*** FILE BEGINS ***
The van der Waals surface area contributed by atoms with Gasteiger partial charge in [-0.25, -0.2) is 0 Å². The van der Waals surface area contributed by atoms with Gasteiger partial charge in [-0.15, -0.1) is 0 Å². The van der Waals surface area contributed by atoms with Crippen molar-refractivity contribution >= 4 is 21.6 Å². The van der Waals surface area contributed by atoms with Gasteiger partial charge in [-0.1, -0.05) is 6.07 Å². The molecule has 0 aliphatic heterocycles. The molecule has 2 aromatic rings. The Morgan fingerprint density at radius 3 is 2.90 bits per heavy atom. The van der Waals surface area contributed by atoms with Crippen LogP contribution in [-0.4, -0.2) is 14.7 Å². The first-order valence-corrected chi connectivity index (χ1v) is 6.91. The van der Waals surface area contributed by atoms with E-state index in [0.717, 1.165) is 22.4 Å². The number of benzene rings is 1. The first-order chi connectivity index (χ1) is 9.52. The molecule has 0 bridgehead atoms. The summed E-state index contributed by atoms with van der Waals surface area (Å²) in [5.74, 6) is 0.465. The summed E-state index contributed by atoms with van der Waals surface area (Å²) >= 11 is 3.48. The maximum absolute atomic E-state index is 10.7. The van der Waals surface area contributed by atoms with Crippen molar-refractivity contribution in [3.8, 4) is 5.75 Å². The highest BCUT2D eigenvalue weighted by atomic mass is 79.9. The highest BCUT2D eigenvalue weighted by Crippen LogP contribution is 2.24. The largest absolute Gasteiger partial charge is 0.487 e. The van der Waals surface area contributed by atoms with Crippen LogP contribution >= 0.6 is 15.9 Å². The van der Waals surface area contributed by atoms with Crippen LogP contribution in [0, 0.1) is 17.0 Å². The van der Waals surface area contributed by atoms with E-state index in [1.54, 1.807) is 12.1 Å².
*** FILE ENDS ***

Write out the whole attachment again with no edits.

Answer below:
The van der Waals surface area contributed by atoms with Gasteiger partial charge in [-0.25, -0.2) is 0 Å². The van der Waals surface area contributed by atoms with Gasteiger partial charge in [-0.15, -0.1) is 0 Å². The van der Waals surface area contributed by atoms with Crippen molar-refractivity contribution >= 4 is 21.6 Å². The van der Waals surface area contributed by atoms with Gasteiger partial charge in [-0.1, -0.05) is 6.07 Å². The molecule has 0 aliphatic heterocycles. The molecule has 2 aromatic rings. The Morgan fingerprint density at radius 3 is 2.90 bits per heavy atom. The van der Waals surface area contributed by atoms with Crippen LogP contribution in [-0.4, -0.2) is 14.7 Å². The first-order valence-corrected chi connectivity index (χ1v) is 6.91. The van der Waals surface area contributed by atoms with E-state index in [0.717, 1.165) is 22.4 Å². The number of benzene rings is 1. The first-order chi connectivity index (χ1) is 9.52. The molecule has 0 bridgehead atoms. The summed E-state index contributed by atoms with van der Waals surface area (Å²) in [5.74, 6) is 0.465. The summed E-state index contributed by atoms with van der Waals surface area (Å²) >= 11 is 3.48. The maximum absolute atomic E-state index is 10.7. The van der Waals surface area contributed by atoms with Crippen molar-refractivity contribution in [3.8, 4) is 5.75 Å². The highest BCUT2D eigenvalue weighted by atomic mass is 79.9. The highest BCUT2D eigenvalue weighted by Crippen LogP contribution is 2.24. The largest absolute Gasteiger partial charge is 0.487 e. The van der Waals surface area contributed by atoms with Crippen LogP contribution >= 0.6 is 15.9 Å². The van der Waals surface area contributed by atoms with Crippen LogP contribution in [0, 0.1) is 17.0 Å². The van der Waals surface area contributed by atoms with E-state index in [1.54, 1.807) is 12.1 Å².